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Parts Bluing Opportunity

Discussion in 'Maintenance & Gunsmithing' started by RVTECH, Jul 28, 2013.

  1. RVTECH

    RVTECH LaPine Well-Known Member

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    I have been kicking around the idea of setting up a small parts bluing operation for several years. I have been studying it off and on all along and still thinking about it. The up side is I can fab all my own equipment, including building my own burners for the tanks. I just don't know if there is that much of call for bluing. One guy I spoke to said there is - and mostly for NON gun items but for other metal parts and thought that would be a better direction to go - with gun parts as an 'on the side' activity. Anyone have experience with this? Waste of time? Plausible idea? Please advise.
     
  2. ZA_Survivalist

    ZA_Survivalist Oregon AK's all day.

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    I think its a good idea. A lot of folks around my neck of the woods ask me if I do any bluing or know of anyone that does. I do "garage gunsmith" bluing but not factory quality.

    As an "on the side" its a terrific idea.
     
  3. jbett98

    jbett98 NW Oregon Bronze Supporter Bronze Supporter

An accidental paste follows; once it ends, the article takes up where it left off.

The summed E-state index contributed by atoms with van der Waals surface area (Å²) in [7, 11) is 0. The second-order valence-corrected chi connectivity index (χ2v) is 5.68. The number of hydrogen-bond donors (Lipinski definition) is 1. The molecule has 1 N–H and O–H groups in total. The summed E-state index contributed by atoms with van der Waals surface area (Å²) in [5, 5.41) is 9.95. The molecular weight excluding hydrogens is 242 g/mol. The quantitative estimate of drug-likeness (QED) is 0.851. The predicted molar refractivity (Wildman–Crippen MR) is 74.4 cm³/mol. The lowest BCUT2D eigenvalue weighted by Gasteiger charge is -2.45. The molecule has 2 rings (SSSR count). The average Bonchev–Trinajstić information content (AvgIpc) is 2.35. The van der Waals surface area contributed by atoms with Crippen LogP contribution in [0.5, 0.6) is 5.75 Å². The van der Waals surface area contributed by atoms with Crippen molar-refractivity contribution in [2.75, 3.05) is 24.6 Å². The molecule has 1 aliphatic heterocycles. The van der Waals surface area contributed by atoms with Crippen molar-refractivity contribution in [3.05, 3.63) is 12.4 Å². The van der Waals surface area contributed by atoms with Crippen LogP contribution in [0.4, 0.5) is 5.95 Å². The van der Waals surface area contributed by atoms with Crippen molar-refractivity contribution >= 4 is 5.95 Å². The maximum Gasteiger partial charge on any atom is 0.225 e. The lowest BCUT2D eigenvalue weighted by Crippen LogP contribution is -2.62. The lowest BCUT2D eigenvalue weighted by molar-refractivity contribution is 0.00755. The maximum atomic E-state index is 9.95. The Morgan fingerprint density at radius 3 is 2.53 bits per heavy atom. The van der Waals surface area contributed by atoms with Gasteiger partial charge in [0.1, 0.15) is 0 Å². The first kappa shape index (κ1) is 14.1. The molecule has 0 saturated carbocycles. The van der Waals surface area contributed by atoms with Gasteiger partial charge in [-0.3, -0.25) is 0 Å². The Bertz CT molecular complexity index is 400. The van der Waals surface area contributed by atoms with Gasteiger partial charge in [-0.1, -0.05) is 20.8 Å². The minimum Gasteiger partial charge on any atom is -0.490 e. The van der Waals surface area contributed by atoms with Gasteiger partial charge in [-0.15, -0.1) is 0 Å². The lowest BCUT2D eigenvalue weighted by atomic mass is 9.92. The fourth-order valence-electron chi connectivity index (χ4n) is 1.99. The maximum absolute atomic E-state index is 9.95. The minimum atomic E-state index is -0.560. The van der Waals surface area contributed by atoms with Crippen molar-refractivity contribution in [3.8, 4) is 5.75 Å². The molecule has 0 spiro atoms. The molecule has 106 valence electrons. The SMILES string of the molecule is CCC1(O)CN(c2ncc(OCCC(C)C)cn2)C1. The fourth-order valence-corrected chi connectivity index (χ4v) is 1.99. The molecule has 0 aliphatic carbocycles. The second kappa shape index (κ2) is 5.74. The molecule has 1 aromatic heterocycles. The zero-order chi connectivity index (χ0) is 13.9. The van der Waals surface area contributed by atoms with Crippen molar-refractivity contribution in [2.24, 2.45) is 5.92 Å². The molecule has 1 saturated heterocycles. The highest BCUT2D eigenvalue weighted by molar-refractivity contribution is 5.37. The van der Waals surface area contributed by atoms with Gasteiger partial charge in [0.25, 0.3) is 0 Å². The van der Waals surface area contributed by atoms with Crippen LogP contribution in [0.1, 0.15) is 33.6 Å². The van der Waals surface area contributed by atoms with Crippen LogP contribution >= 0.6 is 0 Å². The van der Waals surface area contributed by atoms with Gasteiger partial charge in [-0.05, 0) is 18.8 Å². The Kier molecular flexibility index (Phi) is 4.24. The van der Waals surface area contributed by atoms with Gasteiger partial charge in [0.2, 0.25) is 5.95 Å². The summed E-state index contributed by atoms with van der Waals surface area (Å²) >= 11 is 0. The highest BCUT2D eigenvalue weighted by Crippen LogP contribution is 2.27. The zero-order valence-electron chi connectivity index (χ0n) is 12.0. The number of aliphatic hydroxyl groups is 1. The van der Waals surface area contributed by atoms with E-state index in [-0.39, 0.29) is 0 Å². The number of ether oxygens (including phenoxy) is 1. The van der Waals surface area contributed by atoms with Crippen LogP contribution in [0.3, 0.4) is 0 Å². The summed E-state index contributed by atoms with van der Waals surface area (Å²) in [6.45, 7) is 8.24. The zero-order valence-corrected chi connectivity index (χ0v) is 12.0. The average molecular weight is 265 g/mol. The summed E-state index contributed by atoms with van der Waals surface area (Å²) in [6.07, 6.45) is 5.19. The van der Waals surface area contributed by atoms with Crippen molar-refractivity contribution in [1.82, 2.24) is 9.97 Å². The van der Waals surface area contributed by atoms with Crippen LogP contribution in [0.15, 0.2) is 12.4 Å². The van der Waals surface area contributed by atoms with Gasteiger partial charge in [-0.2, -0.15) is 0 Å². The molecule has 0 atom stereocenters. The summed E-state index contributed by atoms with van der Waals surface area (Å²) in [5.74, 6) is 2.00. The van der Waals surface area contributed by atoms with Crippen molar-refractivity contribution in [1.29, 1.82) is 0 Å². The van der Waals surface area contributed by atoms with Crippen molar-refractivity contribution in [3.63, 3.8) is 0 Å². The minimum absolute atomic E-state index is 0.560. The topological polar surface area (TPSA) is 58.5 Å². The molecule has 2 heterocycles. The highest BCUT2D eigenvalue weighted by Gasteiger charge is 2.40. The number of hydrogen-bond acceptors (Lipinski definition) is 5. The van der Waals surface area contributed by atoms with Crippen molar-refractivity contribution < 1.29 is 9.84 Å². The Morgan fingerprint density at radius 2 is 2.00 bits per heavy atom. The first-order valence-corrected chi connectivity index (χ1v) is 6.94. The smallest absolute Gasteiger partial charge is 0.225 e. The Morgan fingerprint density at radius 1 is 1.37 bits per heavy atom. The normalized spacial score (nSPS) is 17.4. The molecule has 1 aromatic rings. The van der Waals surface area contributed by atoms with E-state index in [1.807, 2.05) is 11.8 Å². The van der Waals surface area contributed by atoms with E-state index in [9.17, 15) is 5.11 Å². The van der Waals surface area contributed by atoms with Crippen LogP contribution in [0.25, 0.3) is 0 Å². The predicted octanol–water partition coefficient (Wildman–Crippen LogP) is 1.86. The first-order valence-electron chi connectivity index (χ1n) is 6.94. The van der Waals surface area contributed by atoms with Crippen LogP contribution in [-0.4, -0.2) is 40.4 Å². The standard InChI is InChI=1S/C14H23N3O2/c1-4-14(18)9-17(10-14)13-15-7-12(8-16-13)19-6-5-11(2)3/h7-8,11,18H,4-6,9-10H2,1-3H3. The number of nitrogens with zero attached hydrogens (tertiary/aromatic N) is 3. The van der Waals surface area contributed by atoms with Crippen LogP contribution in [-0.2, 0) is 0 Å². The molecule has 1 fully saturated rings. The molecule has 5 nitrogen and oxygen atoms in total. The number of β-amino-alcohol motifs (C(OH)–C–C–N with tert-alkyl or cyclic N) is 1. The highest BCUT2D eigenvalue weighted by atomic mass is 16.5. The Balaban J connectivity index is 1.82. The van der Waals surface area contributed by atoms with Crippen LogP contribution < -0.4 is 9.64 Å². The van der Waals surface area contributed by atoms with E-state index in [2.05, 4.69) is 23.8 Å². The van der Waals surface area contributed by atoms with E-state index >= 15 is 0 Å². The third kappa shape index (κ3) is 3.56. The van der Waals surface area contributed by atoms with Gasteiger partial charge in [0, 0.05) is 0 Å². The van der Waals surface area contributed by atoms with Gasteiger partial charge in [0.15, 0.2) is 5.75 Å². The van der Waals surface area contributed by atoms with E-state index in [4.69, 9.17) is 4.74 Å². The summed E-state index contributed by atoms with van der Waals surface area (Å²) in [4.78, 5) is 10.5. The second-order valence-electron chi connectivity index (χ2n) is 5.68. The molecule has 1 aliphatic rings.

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    Disposing of the used chemicals might be a problem.
     
  4. RVTECH

    RVTECH LaPine Well-Known Member

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    What system do you use? IE meaning what chemical system do you use?
     
  5. coop44

    coop44 Tacoma ,WA Well-Known Member

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    try "fume bluing" first, it's not too messy, not a lot of chemicals required, move on to "rust" bluing. Hot bluing is extremely messy, dangerous, and as mentioned the waste is a pita. Rust and Fume bluing require a lot of time and patience, but not a lot of equipment. The biggest reason modern production uses hot blue is speed, many consider rust & fume to be richer deeper bluing methods. Very high dollar makers like Holland & Holland still use rust bluing.